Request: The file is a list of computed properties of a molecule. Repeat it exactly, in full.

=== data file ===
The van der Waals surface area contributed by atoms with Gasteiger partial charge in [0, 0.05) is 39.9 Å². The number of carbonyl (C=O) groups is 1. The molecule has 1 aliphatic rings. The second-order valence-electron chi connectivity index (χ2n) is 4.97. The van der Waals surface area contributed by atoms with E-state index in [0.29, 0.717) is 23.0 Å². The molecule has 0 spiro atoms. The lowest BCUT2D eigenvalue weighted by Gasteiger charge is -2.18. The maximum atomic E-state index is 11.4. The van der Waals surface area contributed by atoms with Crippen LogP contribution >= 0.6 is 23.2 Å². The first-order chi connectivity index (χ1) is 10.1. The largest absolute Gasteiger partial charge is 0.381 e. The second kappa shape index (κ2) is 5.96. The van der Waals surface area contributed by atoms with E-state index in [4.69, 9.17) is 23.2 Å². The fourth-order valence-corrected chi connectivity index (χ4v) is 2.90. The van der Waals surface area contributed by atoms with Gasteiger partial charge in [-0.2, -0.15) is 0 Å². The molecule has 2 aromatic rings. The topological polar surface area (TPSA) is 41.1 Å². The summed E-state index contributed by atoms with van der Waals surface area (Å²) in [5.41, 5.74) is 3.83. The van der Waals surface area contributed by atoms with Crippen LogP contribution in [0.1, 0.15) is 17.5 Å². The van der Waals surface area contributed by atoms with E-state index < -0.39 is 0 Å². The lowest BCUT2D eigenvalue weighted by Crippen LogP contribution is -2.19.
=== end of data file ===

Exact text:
The van der Waals surface area contributed by atoms with Gasteiger partial charge in [0, 0.05) is 39.9 Å². The number of carbonyl (C=O) groups is 1. The molecule has 1 aliphatic rings. The second-order valence-electron chi connectivity index (χ2n) is 4.97. The van der Waals surface area contributed by atoms with E-state index in [0.29, 0.717) is 23.0 Å². The molecule has 0 spiro atoms. The lowest BCUT2D eigenvalue weighted by Gasteiger charge is -2.18. The maximum atomic E-state index is 11.4. The van der Waals surface area contributed by atoms with Crippen LogP contribution >= 0.6 is 23.2 Å². The first-order chi connectivity index (χ1) is 10.1. The largest absolute Gasteiger partial charge is 0.381 e. The second kappa shape index (κ2) is 5.96. The van der Waals surface area contributed by atoms with E-state index in [4.69, 9.17) is 23.2 Å². The fourth-order valence-corrected chi connectivity index (χ4v) is 2.90. The van der Waals surface area contributed by atoms with Gasteiger partial charge in [-0.2, -0.15) is 0 Å². The molecule has 2 aromatic rings. The topological polar surface area (TPSA) is 41.1 Å². The summed E-state index contributed by atoms with van der Waals surface area (Å²) in [5.41, 5.74) is 3.83. The van der Waals surface area contributed by atoms with Crippen LogP contribution in [0.1, 0.15) is 17.5 Å². The van der Waals surface area contributed by atoms with E-state index < -0.39 is 0 Å². The lowest BCUT2D eigenvalue weighted by Crippen LogP contribution is -2.19.